Many people I talk to assume that our bodies can produce calcium if it’s needed, and that there’s extra calcium stored somewhere. It’s partly true, our bodies do store calcium, but it’s in our bones, where we need it so we can stand up straight and tall.
The fact is, our bodies need calcium every day not only for strong healthy bones, but also so that our hearts, muscles and nerves can work correctly to keep us going.
The human body doesn’t produce its own calcium, which is why getting adequate amounts of calcium rich food, such as milk, yogurt and cheese every day is so important.
Here are the five surprising family members who need more calcium rich dairy every day: Kids, Teens, Moms, Dads and Grandparents
1 serving of calcium rich food = 1 cup of milk or yogurt or 1 ounce of cheese
You may be surprised to learn that most children over the age of 8 are not getting the recommended amount of milk and dairy in their diets to meet the nutritional needs for their growing bones and muscles.(1)
I understand this because there are many other sweetened beverage choices available that are often substituted. However, when girls as young as 5 were having sweetened beverages or fruit juice instead of milk, these habits not only continued, but led to higher body fat in their teens.(2)
Daily Requirement of Calcium
Ages 1 – 3: 700 mg of calcium = 2 servings of dairy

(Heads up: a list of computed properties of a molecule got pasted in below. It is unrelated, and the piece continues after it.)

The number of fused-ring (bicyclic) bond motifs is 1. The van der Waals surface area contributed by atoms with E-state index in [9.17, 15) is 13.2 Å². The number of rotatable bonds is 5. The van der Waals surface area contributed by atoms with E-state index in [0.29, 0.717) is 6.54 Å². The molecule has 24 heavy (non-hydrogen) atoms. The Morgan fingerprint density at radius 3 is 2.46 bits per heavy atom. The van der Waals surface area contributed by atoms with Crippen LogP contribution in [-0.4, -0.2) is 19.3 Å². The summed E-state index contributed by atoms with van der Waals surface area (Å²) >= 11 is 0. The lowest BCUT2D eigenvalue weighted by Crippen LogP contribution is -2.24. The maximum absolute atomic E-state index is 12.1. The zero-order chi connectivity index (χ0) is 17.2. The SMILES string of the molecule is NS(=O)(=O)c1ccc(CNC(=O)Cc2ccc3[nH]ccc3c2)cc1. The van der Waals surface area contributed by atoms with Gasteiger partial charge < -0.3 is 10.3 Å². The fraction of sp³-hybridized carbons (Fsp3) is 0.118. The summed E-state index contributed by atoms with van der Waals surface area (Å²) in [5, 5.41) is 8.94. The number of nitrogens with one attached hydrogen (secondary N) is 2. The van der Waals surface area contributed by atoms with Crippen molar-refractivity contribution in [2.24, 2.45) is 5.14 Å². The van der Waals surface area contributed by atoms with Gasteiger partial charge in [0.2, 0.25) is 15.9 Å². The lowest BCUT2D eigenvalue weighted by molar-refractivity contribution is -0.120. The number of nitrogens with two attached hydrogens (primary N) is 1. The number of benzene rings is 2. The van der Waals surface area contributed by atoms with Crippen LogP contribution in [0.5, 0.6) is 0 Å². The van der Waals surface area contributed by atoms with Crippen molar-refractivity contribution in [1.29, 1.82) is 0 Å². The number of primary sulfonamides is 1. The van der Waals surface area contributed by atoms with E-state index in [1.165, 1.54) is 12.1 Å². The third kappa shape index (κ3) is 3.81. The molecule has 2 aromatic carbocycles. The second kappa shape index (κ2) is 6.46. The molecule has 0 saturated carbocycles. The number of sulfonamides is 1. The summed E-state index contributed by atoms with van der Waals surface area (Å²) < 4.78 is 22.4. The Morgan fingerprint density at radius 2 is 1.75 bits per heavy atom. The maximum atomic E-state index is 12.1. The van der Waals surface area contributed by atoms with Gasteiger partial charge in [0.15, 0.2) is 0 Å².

Ages 4 – 8: 1,000 mg of calcium = 2-3 servings of dairy
Ages 9 – 13: 1,300 mg of calcium = 3 servings of dairy
As parents, we can help our kids get the recommended daily requirement by:
Having a glass of milk at dinner with our kids
Providing string cheese, drinkable yogurts and cottage cheese with fruit as snacks
Making broccoli, a vegetable with calcium in it, more appealing by offering a yogurt based or cheese dipping sauce
Thank goodness for pizza, with all the Mozzarella cheese on it, or many teens wouldn’t get any calcium rich foods in their diets at all. The truth is, about 1 in 5 high schoolers drink no milk at all, while nearly one half only have 1-2 glasses in a week! ( 1 )
This is at a time when we are building our peak bone mass. Teens need three servings of calcium rich food to get the 1,300 mg of daily calcium that’s recommended for strong healthy bones.
To keep energy levels high, encourage your teen to have milk with cereal or yogurt with granola in the morning. The protein, calcium and nine other essential nutrients mean their energy levels will stay high and help them concentrate. If they’re always running late, toss them a drinkable yogurt and a few string cheeses for excellent nutrition on the go and between classes.
Since every teen I’ve ever met can’t say no to cookies or brownies, have one ready with a big glass of milk for an after school pick me up that will help them power through homework or any after school activities.
If your teen is worried about weight gain, low and non fat or fat free milk and yogurt are some of the healthiest foods they can have. In fact, milk comes in at ½ of the calories of sweetened drinks and fruit juices. Check out this chart:
3. Pregnant and Breastfeeding Moms
This is a time when a woman’s body needs several servings of calcium rich food not only for her changing body, but for her baby’s too. The recommendation from The American Congress of Obstetricians and Gynecologists (ACOG) is that pregnant and breastfeeding women over age 19 get 1,000 mg each day = 3-4 servings/day of dairy.(3)